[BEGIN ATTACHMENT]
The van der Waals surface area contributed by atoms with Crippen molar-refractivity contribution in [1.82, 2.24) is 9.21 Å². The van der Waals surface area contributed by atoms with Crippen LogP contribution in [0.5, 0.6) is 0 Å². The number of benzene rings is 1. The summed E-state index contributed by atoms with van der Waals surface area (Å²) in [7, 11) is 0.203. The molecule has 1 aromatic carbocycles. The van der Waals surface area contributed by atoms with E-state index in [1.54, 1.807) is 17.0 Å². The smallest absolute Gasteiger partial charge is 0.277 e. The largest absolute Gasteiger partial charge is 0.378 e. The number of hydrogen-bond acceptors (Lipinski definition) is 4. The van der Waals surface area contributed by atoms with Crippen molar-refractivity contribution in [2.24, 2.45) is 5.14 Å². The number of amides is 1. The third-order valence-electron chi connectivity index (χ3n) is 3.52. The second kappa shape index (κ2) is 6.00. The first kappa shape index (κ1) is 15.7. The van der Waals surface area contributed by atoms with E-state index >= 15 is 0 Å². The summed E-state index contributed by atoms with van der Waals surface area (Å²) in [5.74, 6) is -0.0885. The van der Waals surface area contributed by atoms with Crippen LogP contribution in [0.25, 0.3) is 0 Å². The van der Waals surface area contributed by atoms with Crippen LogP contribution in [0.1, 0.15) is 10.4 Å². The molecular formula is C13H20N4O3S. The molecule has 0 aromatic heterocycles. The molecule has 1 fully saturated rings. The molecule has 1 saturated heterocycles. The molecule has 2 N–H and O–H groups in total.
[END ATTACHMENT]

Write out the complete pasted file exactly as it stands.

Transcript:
The van der Waals surface area contributed by atoms with Crippen molar-refractivity contribution in [1.82, 2.24) is 9.21 Å². The van der Waals surface area contributed by atoms with Crippen LogP contribution in [0.5, 0.6) is 0 Å². The number of benzene rings is 1. The summed E-state index contributed by atoms with van der Waals surface area (Å²) in [7, 11) is 0.203. The molecule has 1 aromatic carbocycles. The van der Waals surface area contributed by atoms with E-state index in [1.54, 1.807) is 17.0 Å². The smallest absolute Gasteiger partial charge is 0.277 e. The largest absolute Gasteiger partial charge is 0.378 e. The number of hydrogen-bond acceptors (Lipinski definition) is 4. The van der Waals surface area contributed by atoms with Crippen molar-refractivity contribution in [2.24, 2.45) is 5.14 Å². The number of amides is 1. The third-order valence-electron chi connectivity index (χ3n) is 3.52. The second kappa shape index (κ2) is 6.00. The first kappa shape index (κ1) is 15.7. The van der Waals surface area contributed by atoms with E-state index >= 15 is 0 Å². The summed E-state index contributed by atoms with van der Waals surface area (Å²) in [5.74, 6) is -0.0885. The van der Waals surface area contributed by atoms with Crippen LogP contribution in [0.25, 0.3) is 0 Å². The van der Waals surface area contributed by atoms with Crippen LogP contribution in [0.1, 0.15) is 10.4 Å². The molecular formula is C13H20N4O3S. The molecule has 0 aromatic heterocycles. The molecule has 1 fully saturated rings. The molecule has 1 saturated heterocycles. The molecule has 2 N–H and O–H groups in total.